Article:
A few years ago, after I was diagnosed at age 47 with Stargardt disease (juvenile macular degeneration), I discovered that it was becoming increasingly difficult for me to read print. Things which I had always taken for granted such as visually scanning the headlines of a newspaper, reviewing my written financial statements and checking out the onscreen guide on my television set all caused my eyes to strain almost immediately. I could still see the print, but not without considerable discomfort. How would I be able to manage reading an entire book? As a lifelong, avid fiction reader, this was a devastating realization.
Exterior of the Andrew Heiskell Library at 40 West 20th StreetAs someone who had been fully sighted, I was not part of the blind and visually impaired community and had no idea of what to do. Of course, I had seen audiobook CDs at the library, but I had never even heard of Audible.com. Through a bit of initiative and luck, a contact that I made at the New York City Lighthouse told me about the Andrew Heiskell Braille and Talking Book Library (Heiskell Library), 40 West 20th Street, New York, New York, which serves 12,000 patrons who reside in New York City and Long Island. Becoming part of the Heiskell Library community was a significant turning point in my life, and I want to share this wonderful resource with the New York City and Long Island blind and visually impaired community.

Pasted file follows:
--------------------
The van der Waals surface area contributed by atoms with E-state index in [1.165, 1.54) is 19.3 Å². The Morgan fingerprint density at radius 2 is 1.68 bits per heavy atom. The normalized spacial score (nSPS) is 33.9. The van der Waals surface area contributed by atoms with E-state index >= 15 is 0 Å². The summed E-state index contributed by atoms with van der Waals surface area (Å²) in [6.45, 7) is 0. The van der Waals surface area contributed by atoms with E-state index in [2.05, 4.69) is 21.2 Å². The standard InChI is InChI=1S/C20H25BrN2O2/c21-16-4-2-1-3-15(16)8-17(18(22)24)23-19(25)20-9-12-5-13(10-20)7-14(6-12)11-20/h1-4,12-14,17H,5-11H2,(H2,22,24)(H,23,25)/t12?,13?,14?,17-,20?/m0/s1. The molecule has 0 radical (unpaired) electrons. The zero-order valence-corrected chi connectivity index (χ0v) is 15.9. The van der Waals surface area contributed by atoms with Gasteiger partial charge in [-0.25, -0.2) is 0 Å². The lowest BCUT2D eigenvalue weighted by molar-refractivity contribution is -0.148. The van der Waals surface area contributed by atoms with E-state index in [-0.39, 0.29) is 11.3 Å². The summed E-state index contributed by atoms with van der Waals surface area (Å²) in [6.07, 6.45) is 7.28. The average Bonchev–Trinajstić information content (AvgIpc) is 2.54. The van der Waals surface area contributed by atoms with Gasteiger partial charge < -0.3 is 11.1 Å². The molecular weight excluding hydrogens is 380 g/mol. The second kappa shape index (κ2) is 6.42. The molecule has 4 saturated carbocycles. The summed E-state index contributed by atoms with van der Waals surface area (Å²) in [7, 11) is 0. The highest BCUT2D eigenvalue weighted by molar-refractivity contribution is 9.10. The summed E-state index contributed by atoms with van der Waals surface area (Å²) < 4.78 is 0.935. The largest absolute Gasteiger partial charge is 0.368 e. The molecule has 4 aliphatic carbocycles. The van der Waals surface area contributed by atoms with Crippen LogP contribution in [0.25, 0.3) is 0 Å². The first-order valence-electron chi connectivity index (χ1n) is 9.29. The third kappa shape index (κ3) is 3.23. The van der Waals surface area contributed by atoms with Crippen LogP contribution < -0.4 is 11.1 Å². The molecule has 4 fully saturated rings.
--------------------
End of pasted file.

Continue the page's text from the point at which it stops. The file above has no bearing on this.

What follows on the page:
My situation is far from unique among adults who become visually impaired. Sandy Padernacht, Facilitator for the Foundation Fighting Blindness' Brooklyn Networking Group, describes her journey to the Heiskell Library in this way: "I came to the Heiskell Library through word of mouth—a relative I think told me about it. Before that, I bought audio books from Amazon.com and then from Audible.com. Now I have been using the resources of the Heiskell Library and downloading books from BARD for about 8 years. I knew I had to learn to listen to books or I had to give up reading. I couldn't see well enough to enjoy what I was reading—it was a strain."